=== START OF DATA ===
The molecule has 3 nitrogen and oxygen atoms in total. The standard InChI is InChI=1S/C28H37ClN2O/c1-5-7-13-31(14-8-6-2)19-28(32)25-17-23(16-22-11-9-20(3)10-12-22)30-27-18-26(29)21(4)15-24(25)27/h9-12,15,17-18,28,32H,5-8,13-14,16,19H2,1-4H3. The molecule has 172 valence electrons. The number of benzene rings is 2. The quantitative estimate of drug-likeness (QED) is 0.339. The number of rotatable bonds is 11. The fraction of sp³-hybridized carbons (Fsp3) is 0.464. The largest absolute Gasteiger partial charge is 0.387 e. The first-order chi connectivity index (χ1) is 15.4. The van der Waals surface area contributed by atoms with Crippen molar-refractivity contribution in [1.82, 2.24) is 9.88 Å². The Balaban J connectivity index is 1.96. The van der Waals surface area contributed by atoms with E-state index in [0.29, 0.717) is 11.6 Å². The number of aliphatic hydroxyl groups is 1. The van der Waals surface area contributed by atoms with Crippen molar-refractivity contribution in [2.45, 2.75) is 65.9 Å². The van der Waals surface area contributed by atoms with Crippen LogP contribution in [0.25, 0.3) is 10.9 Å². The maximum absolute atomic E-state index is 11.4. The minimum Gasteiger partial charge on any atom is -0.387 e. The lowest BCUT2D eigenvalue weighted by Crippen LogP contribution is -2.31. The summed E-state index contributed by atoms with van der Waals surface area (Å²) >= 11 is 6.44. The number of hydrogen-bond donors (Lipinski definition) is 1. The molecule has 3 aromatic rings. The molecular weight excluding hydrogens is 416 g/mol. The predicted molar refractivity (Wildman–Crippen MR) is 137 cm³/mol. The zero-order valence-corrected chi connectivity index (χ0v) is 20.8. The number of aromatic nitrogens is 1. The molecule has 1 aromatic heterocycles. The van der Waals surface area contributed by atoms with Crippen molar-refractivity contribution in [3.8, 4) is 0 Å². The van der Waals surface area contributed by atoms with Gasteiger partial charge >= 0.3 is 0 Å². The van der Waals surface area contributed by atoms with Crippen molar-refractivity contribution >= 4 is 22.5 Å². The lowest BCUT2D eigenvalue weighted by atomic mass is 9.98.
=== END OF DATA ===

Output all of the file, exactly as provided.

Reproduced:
The molecule has 3 nitrogen and oxygen atoms in total. The standard InChI is InChI=1S/C28H37ClN2O/c1-5-7-13-31(14-8-6-2)19-28(32)25-17-23(16-22-11-9-20(3)10-12-22)30-27-18-26(29)21(4)15-24(25)27/h9-12,15,17-18,28,32H,5-8,13-14,16,19H2,1-4H3. The molecule has 172 valence electrons. The number of benzene rings is 2. The quantitative estimate of drug-likeness (QED) is 0.339. The number of rotatable bonds is 11. The fraction of sp³-hybridized carbons (Fsp3) is 0.464. The largest absolute Gasteiger partial charge is 0.387 e. The first-order chi connectivity index (χ1) is 15.4. The van der Waals surface area contributed by atoms with Crippen molar-refractivity contribution in [1.82, 2.24) is 9.88 Å². The Balaban J connectivity index is 1.96. The van der Waals surface area contributed by atoms with E-state index in [0.29, 0.717) is 11.6 Å². The number of aliphatic hydroxyl groups is 1. The van der Waals surface area contributed by atoms with Crippen molar-refractivity contribution in [2.45, 2.75) is 65.9 Å². The van der Waals surface area contributed by atoms with Crippen LogP contribution in [0.25, 0.3) is 10.9 Å². The maximum absolute atomic E-state index is 11.4. The minimum Gasteiger partial charge on any atom is -0.387 e. The lowest BCUT2D eigenvalue weighted by Crippen LogP contribution is -2.31. The summed E-state index contributed by atoms with van der Waals surface area (Å²) >= 11 is 6.44. The number of hydrogen-bond donors (Lipinski definition) is 1. The molecule has 3 aromatic rings. The molecular weight excluding hydrogens is 416 g/mol. The predicted molar refractivity (Wildman–Crippen MR) is 137 cm³/mol. The zero-order valence-corrected chi connectivity index (χ0v) is 20.8. The number of aromatic nitrogens is 1. The molecule has 1 aromatic heterocycles. The van der Waals surface area contributed by atoms with Crippen molar-refractivity contribution in [3.8, 4) is 0 Å². The van der Waals surface area contributed by atoms with Gasteiger partial charge >= 0.3 is 0 Å². The van der Waals surface area contributed by atoms with Crippen molar-refractivity contribution >= 4 is 22.5 Å². The lowest BCUT2D eigenvalue weighted by atomic mass is 9.98.